Arthroscopic revision of osteochondral autograft in distal tibia: A case report demonstrating precision of intraoperative 3D fluoroscopy
1Health Atlantic, Chirurgie Du Sport, Saint Herblain, France
2Clinique Du Sport Paris, Chirurgie Du Sport, Paris, France
Keywords: Ankle arthroscopy, distal tibial, osteochondral autograft, osteochondral lesion, plafond, 3D fluoroscopy.
Graft failures of the tibial plafond are very rare. This article presents the technique of precise antegrade osteochondral auto-grafting under three-dimensional (3D) fluoroscopy. A 20-year-old athletic patient with a recurrent osteochondral lesion of the tibial plafond on a first osteochondral autograft after two years of follow-up was admitted. The revision osteochondral autograft was performed under real-time perioperative arthroscopic and 3D fluoroscopic control for greater precision. Surgery was followed by six weeks of non-weight-bearing in a walking boot. At one-year follow-up, the patient was effusion and pain free and returned to his previous activity level completely. Revision osteochondral autografting under arthroscopic and 3D fluoroscopic control seems to be an effective therapeutic option.
Osteochondral lesions of the tibial plafond are extremely rare and their true incidence is difficult to estimate.[1-3] Most osteochondral lesions of the ankle involve the talar dome. Involvement of the tibial plafond is rare. Surgical management of these lesions is technically difficult due to limited access either with open surgery or arthroscopy. To the best of our knowledge, there are no published cases in the literature describing a second anterograde osteochondral autograft application in the tibial plafond. The present case study includes bilateral, symmetric defects which have only been reported once in the literature. This report includes revision surgery of one side, the non-symptomatic side was followed by observation.
Similar to other osteochondral lesions of the talus, there are numerous possible etiologies of, particularly traumatic, vascular, necrotic or metabolic origin. The bilateral and perfectly symmetric location of these defects suggest a genetic origin which has also been described in talar lesions.[6-11] Baldassarri et al. identified a history of trauma in 55% of cases, while 25% of the cases in the series by Cuttica et al. were considered to be idiopathic.
Ross et al. identified distribution of osteochondral lesions of the tibial plafond as 3% in zones 3 and 9, and up to 19 and 23% in zones 1 and 4. Elias et al. found the same distribution in an magnetic resonance imaging (MRI) analysis of 38 lesions, with medial lesions in 38%, central lesions in 32%, and lateral lesions in 30%.
Numerous treatments reported in the literature for the treatment of these lesions are summarized in Table I which includes seven case reports,[15-21] one technical report, and nine clinical series.[1-3,12,13,23-26]
|Authors||Year||Type||Number of cases||Technique|
|Parisien and Vangsness||1985||Series||2||Debridement|
|Bauer et al.||1987||Series||2||Debridement|
|Canosa||1994||Case Report||1||Not reported|
|Bui-Mansfield et al.||2000||Series||3||Not reported|
|Ueblacker et al.||2004||Series||2||Osteochondral autograft|
|Chapman and Mann||2005||Case Report||1||Osteochondral allograft|
|Mologne and Ferkel||2007||Series||23||Debridement (x23), microfractures (x5), iliac graft (x2)|
|Pearce et al.||2009||Case Report||1||Synthetic bone graft|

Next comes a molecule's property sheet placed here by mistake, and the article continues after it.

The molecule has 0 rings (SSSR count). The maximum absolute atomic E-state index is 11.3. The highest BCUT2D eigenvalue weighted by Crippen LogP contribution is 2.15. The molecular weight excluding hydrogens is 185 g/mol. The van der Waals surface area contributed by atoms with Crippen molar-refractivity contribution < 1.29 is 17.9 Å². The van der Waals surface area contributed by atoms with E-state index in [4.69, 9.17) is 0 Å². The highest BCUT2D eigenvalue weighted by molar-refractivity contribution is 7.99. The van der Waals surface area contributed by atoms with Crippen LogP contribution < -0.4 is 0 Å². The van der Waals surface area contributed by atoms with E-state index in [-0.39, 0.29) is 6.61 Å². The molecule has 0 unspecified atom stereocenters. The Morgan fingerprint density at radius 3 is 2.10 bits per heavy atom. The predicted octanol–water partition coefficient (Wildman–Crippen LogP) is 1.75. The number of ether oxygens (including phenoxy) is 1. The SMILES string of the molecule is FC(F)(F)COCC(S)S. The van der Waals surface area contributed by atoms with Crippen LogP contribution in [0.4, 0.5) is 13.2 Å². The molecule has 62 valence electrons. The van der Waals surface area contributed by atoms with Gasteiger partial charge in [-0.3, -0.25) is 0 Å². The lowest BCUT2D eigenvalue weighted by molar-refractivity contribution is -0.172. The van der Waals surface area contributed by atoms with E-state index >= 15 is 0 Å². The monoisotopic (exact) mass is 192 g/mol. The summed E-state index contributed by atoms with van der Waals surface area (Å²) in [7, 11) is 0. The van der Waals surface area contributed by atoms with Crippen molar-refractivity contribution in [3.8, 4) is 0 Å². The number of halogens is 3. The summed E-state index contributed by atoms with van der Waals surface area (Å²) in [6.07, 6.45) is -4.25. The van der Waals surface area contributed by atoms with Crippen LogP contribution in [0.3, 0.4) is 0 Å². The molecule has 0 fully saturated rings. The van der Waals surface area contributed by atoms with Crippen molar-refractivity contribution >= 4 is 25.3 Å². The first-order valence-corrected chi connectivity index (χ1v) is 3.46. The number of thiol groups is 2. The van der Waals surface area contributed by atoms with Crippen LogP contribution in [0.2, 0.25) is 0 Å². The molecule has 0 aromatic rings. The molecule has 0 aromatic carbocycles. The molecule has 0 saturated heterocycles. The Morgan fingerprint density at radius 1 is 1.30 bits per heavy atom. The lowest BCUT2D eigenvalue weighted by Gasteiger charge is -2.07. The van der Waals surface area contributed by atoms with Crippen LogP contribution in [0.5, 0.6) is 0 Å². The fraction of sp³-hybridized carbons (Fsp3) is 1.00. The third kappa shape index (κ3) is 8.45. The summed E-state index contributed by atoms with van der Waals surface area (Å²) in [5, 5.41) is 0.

|Cuttica et al.||2012||Series||13||Debridement/microfractures (x11), spongious graft (x2)|
|Ross et al.||2014||Series||31||Microfractures|
|Desai et al.||2016||Case Report||1||Debridement + microfracture + scaffold|
|Johnson et al.||2017||Technical Note||Debridement + microfracture + scaffold|
|Okamura et al.||2017||Case Report||2||Osteochondral autograft|
|Corso et al.||2017||Case Report||1||Not reported|
|Baldassarri et al.||2018||Series||27||Stem cells + scaffold|
|Lee et al.||2019||Series||16||Microfractures|
|Hayashi et al.||2019||Case Report||1||Osteochondral autograft|
Kissing lesions first described by Canosa, also reported in other series,[1,16] are two-sided osteochondral injuries which is a different entity which requires a different treatment strategy. In this study, the osteochondral lesion was tibial sided and the talar dome was preserved.
This report is an original case of revision surgery of the tibial plafond using a second osteochondral autograft following anterograde osteochondral autograft failure in a young athlete. Surgery was performed under arthroscopic and 3D fluoroscopic control to obtain the best graft positioning.
A 20-year-old male patient presented with pain and swelling of the left ankle. Initial imaging results showed a bilateral osteochondral lesion of the tibial plafond that was only symptomatic in the left ankle. Initial medical management that included non-weightbearing, discontinuation of sports, physical therapy, cortisone, and platelet-rich plasma injections was unsuccessful. The lesion of the left ankle measuring 1 cm2 and 6 mm in depth was treated surgically. An osteochondral autograft harvested from the lateral trochlea was applied to the tibial osteochondral lesion in an anterograde fashion under arthroscopic control. One-year clinical, radiological, and computed tomography (CT) follow-up was satisfactory (Figure 1) and the patient returned to sports (football) at the same level of play. At 24 months of follow-up, the patient presented with recurrence of initial exercise-induced pain and joint swelling symptoms. Imaging tests (X-ray, arthrogram, computed tomography and scintigraphy) identified a new osteochondral lesion of 6 mm in diameter originating at the margin of the anterolateral side of the primary graft (Figures 2-4).